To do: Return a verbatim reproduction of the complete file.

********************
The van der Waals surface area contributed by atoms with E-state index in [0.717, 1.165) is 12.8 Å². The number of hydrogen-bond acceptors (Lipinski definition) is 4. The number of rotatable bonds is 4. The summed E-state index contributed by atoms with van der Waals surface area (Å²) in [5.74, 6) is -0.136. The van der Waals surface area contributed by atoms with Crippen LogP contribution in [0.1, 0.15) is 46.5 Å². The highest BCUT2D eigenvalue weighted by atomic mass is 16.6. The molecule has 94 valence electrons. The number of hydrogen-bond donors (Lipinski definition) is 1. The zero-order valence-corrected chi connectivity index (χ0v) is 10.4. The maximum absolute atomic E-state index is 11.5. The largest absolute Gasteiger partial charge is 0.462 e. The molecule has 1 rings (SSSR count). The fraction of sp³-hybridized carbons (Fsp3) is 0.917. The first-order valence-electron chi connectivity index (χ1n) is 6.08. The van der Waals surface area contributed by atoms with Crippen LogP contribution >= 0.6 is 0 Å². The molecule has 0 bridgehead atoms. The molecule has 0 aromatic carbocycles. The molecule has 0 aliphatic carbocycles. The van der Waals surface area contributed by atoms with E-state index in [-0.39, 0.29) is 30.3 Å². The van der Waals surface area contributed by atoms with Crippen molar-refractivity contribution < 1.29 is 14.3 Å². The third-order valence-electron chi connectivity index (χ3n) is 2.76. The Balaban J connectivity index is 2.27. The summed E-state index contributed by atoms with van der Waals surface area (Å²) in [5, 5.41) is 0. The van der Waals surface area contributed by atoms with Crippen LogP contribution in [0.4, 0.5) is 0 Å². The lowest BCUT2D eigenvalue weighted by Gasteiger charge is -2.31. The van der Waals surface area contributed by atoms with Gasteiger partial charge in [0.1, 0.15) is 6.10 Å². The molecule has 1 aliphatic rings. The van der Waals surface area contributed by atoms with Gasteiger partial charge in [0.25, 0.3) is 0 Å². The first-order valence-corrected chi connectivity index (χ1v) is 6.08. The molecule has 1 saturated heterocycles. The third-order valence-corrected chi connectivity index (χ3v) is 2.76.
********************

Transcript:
The van der Waals surface area contributed by atoms with E-state index in [0.717, 1.165) is 12.8 Å². The number of hydrogen-bond acceptors (Lipinski definition) is 4. The number of rotatable bonds is 4. The summed E-state index contributed by atoms with van der Waals surface area (Å²) in [5.74, 6) is -0.136. The van der Waals surface area contributed by atoms with Crippen LogP contribution in [0.1, 0.15) is 46.5 Å². The highest BCUT2D eigenvalue weighted by atomic mass is 16.6. The molecule has 94 valence electrons. The number of hydrogen-bond donors (Lipinski definition) is 1. The zero-order valence-corrected chi connectivity index (χ0v) is 10.4. The maximum absolute atomic E-state index is 11.5. The largest absolute Gasteiger partial charge is 0.462 e. The molecule has 1 rings (SSSR count). The fraction of sp³-hybridized carbons (Fsp3) is 0.917. The first-order valence-electron chi connectivity index (χ1n) is 6.08. The van der Waals surface area contributed by atoms with Crippen LogP contribution >= 0.6 is 0 Å². The molecule has 0 bridgehead atoms. The molecule has 0 aromatic carbocycles. The molecule has 0 aliphatic carbocycles. The van der Waals surface area contributed by atoms with E-state index in [-0.39, 0.29) is 30.3 Å². The van der Waals surface area contributed by atoms with Crippen molar-refractivity contribution < 1.29 is 14.3 Å². The third-order valence-electron chi connectivity index (χ3n) is 2.76. The Balaban J connectivity index is 2.27. The summed E-state index contributed by atoms with van der Waals surface area (Å²) in [5, 5.41) is 0. The van der Waals surface area contributed by atoms with Crippen LogP contribution in [0.4, 0.5) is 0 Å². The lowest BCUT2D eigenvalue weighted by Gasteiger charge is -2.31. The van der Waals surface area contributed by atoms with Gasteiger partial charge in [0.1, 0.15) is 6.10 Å². The molecule has 1 aliphatic rings. The van der Waals surface area contributed by atoms with Gasteiger partial charge in [0.25, 0.3) is 0 Å². The first-order valence-corrected chi connectivity index (χ1v) is 6.08. The molecule has 1 saturated heterocycles. The third-order valence-corrected chi connectivity index (χ3v) is 2.76.